One of them had to stop burning. The sun wouldn’t, certainly. So it looked as if it had to be Montag and the people he had worked with until a few short hours ago. Somewhere the saving and putting away had to begin again and someone had to do the saving and keeping, one way or another, in books, in records, in people’s heads, any way at all so long as it was safe, free from moths, silverfish, rust and dry-rot, and men with matches.

In Fahrenheit 451, Bradbury presents life as both constructive and destructive. The thing that creates is also the thing that destroys. However, this is of our choosing. The protagonist, Montag, is captivated by the moon. Yet the moon only reflects the sun. The sun creates and destroys to create again. The sun will never stop, so Montag, a fireman, concludes that he must stop. Stop destroying, stop burning books. It is time to create. Tyranny exists when we are absolute; when we resist Blake's nature of existence. Humans are not only destroyers, we must never forget we are also creators.

In Isaac Asimov's I, Robot, a collection of short stories, Asimov explores the question of creation. Is what we create a reflection of us? Then what do our creations say of us?


‘Look at you,’ he said finally. ‘I say this in no spirit of contempt, but look at you! The material you are made of is soft and flabby, lacking endurance and strength, depending for energy upon the inefficient oxidation of organic material — like that.’ He pointed a disapproving finger at what remained of Donovan’s sandwich. ‘Periodically you pass into a coma and the least variation in temperature, air pressure, humidity, or radiation intensity impairs your efficiency. You are makeshift.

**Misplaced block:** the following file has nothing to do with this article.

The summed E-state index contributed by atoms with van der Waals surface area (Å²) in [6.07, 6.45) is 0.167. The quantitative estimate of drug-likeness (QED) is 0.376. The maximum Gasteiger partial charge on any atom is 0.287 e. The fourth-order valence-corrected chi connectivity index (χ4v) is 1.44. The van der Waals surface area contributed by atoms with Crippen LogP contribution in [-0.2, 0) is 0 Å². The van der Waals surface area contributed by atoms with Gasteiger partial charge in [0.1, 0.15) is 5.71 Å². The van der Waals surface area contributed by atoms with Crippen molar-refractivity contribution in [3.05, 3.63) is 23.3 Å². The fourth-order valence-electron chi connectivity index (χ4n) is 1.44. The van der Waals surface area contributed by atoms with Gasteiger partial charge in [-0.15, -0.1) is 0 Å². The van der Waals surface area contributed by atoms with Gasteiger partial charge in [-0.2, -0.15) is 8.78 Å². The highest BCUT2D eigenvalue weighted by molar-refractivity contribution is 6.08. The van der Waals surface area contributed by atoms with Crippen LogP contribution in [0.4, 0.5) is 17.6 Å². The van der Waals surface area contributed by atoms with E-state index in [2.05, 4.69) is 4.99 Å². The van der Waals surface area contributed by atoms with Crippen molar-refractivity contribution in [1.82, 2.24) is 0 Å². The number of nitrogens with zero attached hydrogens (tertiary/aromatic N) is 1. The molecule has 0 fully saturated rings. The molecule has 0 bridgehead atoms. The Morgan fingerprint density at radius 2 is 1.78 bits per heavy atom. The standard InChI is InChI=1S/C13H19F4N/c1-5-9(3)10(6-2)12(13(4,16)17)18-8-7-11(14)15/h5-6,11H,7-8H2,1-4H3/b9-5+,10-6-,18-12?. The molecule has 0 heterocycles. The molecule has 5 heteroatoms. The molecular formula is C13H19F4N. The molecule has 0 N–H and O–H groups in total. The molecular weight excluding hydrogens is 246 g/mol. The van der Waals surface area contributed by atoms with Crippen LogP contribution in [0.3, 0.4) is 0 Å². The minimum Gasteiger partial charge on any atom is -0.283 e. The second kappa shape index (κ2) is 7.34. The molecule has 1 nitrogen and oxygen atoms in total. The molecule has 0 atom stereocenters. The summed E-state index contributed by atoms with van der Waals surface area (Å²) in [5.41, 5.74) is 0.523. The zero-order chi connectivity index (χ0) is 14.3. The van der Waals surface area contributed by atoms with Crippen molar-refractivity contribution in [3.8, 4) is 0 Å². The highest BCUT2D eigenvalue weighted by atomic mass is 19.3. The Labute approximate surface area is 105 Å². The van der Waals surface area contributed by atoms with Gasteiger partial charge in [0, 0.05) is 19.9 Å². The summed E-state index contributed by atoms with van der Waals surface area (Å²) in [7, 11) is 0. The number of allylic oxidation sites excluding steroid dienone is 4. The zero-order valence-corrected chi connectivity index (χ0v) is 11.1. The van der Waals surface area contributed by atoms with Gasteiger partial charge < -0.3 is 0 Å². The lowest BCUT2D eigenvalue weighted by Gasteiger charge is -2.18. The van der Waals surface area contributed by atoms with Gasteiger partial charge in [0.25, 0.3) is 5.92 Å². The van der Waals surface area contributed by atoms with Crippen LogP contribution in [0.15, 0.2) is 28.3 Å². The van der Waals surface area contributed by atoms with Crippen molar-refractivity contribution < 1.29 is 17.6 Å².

’I, on the other hand, am a finished product. I absorb electrical energy directly and utilize it with an almost one hundred percent efficiency. I am composed of strong metal, am continuously conscious, and can stand extremes of environment easily. These are facts which, with the self-evident proposition that no being can create another being superior to itself, smashes your silly hypothesis to nothing.’

Part of the reason we resist looking at the past, at old works, is because we believe we are better than them. The next installment is always the best installment. If that were the case, then every subsequent generation will shun the previous generation.

We are never the finished product, there will always be another that is arrogant and bold. Because they will reflect their creators.

Blake asks, "What immortal hand or eye, could frame thy fearful symmetry?" Who could create something so terrible unless the creator, too, was on some level terrible? By the same token, Blake asks, "Did he smile his work to see? Did he who made the Lamb make thee?" The lamb is the metaphorical opposite of the tiger, innocent and pure. However, the lamb is also ignorant and cowardly.

Asimov cautions us of our folly. We must always make attempts to better ourselves and to put virtue out to the world, then the world will reflect back what we put out. (Like the moon does with the sun, as Bradbury points out.)

And what we create will reflect back, what we put out. As creators, this is our responsibility.

From Blake, Bradbury, to Asimov

Who are we? We are complex and fluid.

What do we reflect? We are to a great sum, products of our environments. But we also have choice, if given knowledge of choice. That is the role of art.

Where do we go from here? That is wholly up to us.